Wednesday, December 12, 2012

The Wolf, 1993

I turn on the lights. Seven years old is a perfect time for children, I think. He is sitting up in the bed, rigid with fear, his face a drama-ridden mask of fright and concern. Will my Dad understand?

“What is it, son?”

“I saw the wolf.”

He has some inner demon that takes the form of a wolf. I don't know where it comes from within his seven year old soul. It started when he was five. Abandoned by his mother at three years old, he lived with my parents at first but now, Dad having made a new home and after having worked hard to get it right and ol' Dad having found a new mom and having made a new little brother it was here, at five in the morning in a quiet house on a respectable street in a village by the sea that Dad had his first chance to kill the wolf.

“Where is the wolf, Beau?”

“Over there.” His small fingers are clutching the covers to his chest. A little over a month ago he found his Grandpa slumped dead over the steering wheel of the Cadillac Grandpa bought with the insurance money from when Grandma had died.

“Here in the corner?”

“Yes. He's really there, Dad, don't let him kill you.” I go over to the corner and turn on the light on his desk. I am a carpenter and a simple man and I am not afraid of wolves. But my son's wolf worries me.

“No wolf, son. He must have left.” I go over and sit on the side of his bed.

“The world is a scary place sometimes, isn't it, Beau?”

“I'm not scared!”

“Oh, I know, son. You are very brave. And I will always keep you safe. Okay?”

“Okay, Dad.” I rub his head a little and I get up and walk to the door.


“Yes, son?”

“Do you have to leave again Monday?”

“Yeah, son I have to go back to work and you have to go back to school.”

“Can't you stay here and fix it?” My kids are only vaguely aware of what I do out there. They just know that their Dad goes away in three trucks with a bunch of guys and works really hard. Dad leaves and is gone a long time. When Dad and the guys get back home they are dirty and tired but later there is lots of fun; restaurants and shopping and laughing and a little Dad time. But always, always does he leave again. Dad always leaves.

“I have to go away to work, Beau. That's just the way it is.” I go back to his bed and I put my hand on his head again. “But don't worry, little man, I will always come back.”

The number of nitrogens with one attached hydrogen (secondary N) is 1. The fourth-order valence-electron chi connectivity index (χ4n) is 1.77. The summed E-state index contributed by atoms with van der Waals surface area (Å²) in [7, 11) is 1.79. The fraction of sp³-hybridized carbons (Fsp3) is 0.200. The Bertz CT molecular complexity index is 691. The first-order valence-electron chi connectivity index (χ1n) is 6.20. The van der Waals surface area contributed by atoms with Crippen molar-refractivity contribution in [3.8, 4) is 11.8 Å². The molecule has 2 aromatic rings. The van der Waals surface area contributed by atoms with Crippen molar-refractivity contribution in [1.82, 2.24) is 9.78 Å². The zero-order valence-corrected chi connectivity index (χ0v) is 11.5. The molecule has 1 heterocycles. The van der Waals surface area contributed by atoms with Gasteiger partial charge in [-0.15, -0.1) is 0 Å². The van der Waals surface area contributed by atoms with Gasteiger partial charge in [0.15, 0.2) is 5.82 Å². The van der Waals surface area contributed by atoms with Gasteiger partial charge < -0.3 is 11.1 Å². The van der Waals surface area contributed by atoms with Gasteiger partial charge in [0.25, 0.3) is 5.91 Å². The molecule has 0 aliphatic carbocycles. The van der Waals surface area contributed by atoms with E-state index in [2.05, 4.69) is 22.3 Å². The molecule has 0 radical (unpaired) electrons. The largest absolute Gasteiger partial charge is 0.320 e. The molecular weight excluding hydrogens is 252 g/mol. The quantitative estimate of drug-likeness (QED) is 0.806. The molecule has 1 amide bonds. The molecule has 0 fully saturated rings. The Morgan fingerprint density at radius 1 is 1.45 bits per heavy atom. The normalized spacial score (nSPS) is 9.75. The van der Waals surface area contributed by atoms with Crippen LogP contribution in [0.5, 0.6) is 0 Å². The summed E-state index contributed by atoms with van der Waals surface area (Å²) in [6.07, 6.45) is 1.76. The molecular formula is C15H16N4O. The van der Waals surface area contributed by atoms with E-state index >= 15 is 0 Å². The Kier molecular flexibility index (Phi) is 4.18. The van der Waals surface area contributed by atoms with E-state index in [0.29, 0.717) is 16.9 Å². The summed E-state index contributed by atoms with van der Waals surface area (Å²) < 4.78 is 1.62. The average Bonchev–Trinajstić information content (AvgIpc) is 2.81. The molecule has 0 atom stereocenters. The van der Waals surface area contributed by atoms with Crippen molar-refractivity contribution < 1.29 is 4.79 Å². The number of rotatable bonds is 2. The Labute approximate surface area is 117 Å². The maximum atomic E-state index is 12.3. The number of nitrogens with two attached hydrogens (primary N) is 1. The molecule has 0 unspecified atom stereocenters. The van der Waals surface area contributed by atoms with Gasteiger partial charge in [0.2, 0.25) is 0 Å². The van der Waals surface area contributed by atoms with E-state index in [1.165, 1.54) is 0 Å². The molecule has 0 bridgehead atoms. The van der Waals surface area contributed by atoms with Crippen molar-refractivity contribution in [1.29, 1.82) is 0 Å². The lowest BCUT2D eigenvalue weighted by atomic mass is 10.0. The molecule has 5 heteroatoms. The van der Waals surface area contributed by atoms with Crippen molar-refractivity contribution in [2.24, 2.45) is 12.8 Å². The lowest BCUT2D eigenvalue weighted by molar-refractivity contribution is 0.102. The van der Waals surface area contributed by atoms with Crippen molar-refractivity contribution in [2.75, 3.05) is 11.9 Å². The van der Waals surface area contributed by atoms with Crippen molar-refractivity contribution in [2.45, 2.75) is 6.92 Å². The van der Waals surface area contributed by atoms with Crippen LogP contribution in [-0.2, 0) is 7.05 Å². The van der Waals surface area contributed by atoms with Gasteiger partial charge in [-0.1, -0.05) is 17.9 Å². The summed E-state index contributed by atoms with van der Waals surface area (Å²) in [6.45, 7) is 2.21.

“Okay, Dad. Goodnight.”

“Goodnight, Son”

Whispering Pines Trailer Park on location:  Back to LA!


  1. Powerful Stuff.

    Can't wait for the rest of the story.

    Glad you made it there and back.


    1. I wasn't going to reply to comments until the series ended but then I found myself wondering "why not?" and plus I like responding to comments. So thanks, Dan.


  2. TJ,

    Yeah, raising kids is always a bittersweet experience. It takes a lot out of you, but also gives back a lot.

    Hope LA didn't put any more bad mojo on you.

    Steve Z

    1. Hard to say, Steve, and I don't want to foreshadow so I'm just saying thanks for reading. It ends Friday, I think.


  3. Strong, strong stuff, TJ. Please keep writing this one.

    How was the Left Coast?

    1. Thanks, Brian. I could write about California the rest of my life. But after this series ends I think I will talk a little more about the cycling side of Los Angeles that I saw.


  4. Tim Joe,

    Again, I say, wow. You reached back across the years and brought us the wolf. You gave us understanding of the wolf. Too many people do not understand the wolf. I assume the works of Hermann Hesse ring a few bells. A high school girlfriend of mine boiled over with enthusiasm for his books. Under that influence, I chose to read Steppenwolf, which she claimed to have just finished. When I completed my reading, I tried to talk to her about the substance of the book. Somehow, she had completely missed the wolf lurking on the steppes. After that, I talked to her about music.

    Bill Hopp, The anonymous Hoosier

    1. Well, Sir Bill, at seven Beau was not familiar with Hesse although I turned him on to Siddhartha a few years later. But the Wolf...well, keep reading.